Faculty from Columbia, Yale law schools to speak on economics, civil rights
On successive evenings in February, Bates College presents two lectures by noted scholars from the law schools at Columbia and Yale universities. Both events are open to the public at no cost.
Alan Schwartz, Sterling Professor of Law at Yale Law School and a member of the Bates class of 1961, offers a talk titled The Economic Rationality Assumption and Its Challengers at 7:30 p.m Wednesday, Feb. 1, in the Edmund S. Muskie Archives, 70 Campus Ave. Sponsored by the College Key Distinguished Alumni in Residence Program, the lecture is part of a three-day residency at Bates that will bring Schwartz together with faculty and students in a variety of settings.
Patricia Williams, James L. Dohr Professor of Law at Columbia Law School, gives a lecture titled Reconstructing Civil Rights for an Uncertain Future at 7:30 p.m. Thursday, Feb. 2, in the Bates Chapel, College Street. A reception follows. The event is presented by the Bates College Lecture Series.
For more information about both events, call 207-786-6255.
In addition to the public lecture, Schwartz’s Bates residency will include dinners with students and faculty, participation in classes and consulting with students through the career services office. The residency is made possible by the College Key, which honors Bates students and alumni for academic and extracurricular performance, service to the community and strength of character.
Schwartz, who earned a bachelor of science degree in physics at Bates, was a member of one of the two Bates teams that in 1961 pulled off seven straight victories on television’s “College Bowl” quiz show, retiring without a loss as the winningest undefeated school in the history of the 1959-1970 program.
He earned his law degree at Yale and has taught there since 1987. His scholarly interests include commercial law, corporate finance, contracts, product liability, consumer protection and bankruptcy. He joined the Yale law faculty from the California Institute of Technology, where he was professor of law and social science, and from the University of Southern California Law Center, where he was Maurice Jones, Jr. Professor of Law.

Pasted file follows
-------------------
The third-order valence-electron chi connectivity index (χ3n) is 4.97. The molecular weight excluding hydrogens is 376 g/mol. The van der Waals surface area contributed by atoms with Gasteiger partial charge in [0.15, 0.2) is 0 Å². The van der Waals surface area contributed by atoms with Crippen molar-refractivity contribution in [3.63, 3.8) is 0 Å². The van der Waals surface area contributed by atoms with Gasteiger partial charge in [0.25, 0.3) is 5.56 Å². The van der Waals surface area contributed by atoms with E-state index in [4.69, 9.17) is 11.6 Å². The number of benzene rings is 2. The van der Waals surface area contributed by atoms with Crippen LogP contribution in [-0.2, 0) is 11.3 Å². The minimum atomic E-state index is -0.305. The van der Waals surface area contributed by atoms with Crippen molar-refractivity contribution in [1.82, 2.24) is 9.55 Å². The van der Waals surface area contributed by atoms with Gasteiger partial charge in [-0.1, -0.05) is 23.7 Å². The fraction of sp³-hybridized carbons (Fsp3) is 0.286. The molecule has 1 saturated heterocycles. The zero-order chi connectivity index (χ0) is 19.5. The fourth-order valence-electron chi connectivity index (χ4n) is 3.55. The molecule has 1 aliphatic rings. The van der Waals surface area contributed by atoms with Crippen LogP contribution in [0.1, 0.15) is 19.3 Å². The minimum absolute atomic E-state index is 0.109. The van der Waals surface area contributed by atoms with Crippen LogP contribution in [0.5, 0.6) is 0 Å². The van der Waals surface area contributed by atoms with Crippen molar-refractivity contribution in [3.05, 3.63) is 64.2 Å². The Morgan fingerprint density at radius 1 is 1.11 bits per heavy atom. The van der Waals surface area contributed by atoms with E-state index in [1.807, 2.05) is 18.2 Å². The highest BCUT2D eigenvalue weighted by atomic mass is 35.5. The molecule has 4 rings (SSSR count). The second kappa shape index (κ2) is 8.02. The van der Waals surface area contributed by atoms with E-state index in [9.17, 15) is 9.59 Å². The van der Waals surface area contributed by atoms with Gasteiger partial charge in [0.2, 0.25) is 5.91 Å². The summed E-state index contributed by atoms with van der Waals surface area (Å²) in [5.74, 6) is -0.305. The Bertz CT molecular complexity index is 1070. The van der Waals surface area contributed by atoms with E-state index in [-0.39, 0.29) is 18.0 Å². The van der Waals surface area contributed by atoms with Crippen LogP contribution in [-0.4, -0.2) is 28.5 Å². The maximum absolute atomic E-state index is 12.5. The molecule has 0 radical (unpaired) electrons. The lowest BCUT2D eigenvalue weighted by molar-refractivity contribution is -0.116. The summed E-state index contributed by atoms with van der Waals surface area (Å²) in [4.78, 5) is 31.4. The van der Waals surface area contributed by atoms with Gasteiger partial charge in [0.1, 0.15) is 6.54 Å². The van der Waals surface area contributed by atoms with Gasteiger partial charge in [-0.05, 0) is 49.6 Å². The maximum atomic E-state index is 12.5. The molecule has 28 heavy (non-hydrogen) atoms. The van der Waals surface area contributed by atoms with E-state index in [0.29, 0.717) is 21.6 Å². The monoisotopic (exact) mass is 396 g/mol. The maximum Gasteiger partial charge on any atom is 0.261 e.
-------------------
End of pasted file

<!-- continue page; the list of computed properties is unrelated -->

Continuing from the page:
Schwartz’s books include Payment Systems and Credit Instruments (with C. Gillette and R. Scott; Foundation Press, 1996) and Foundations of Contract Law (with R. Craswell; Oxford University Press, 1994).
A member of the Columbia Law School faculty since 1991,Williams centers her teaching and research on issues of race and gender. For the magazine The Nation, she writes the column “Diary of a Mad Law Professor,” covering race, gender, the law and other topics.
Williams’ books include The Alchemy of Race and Rights: A Diary of a Law Professor (Harvard University Press, 1991), The Rooster’s Egg: On the Persistence of Prejudice (Harvard, 1995) and Seeing a Color-Blind Future: The Paradox of Race (Farrar, Straus and Giroux, 1998).
A native of Boston and a graduate of Wellesley College and Harvard University Law School, Williams practiced as a deputy city attorney for the city of Los Angeles and as a staff lawyer for the Western Center on Law and Poverty, in California. She has served on the faculties of the law schools at the University of Wisconsin, City University of New York and Golden Gate University. She is a recipient of a MacArthur Fellowship, commonly known as a “genius award.”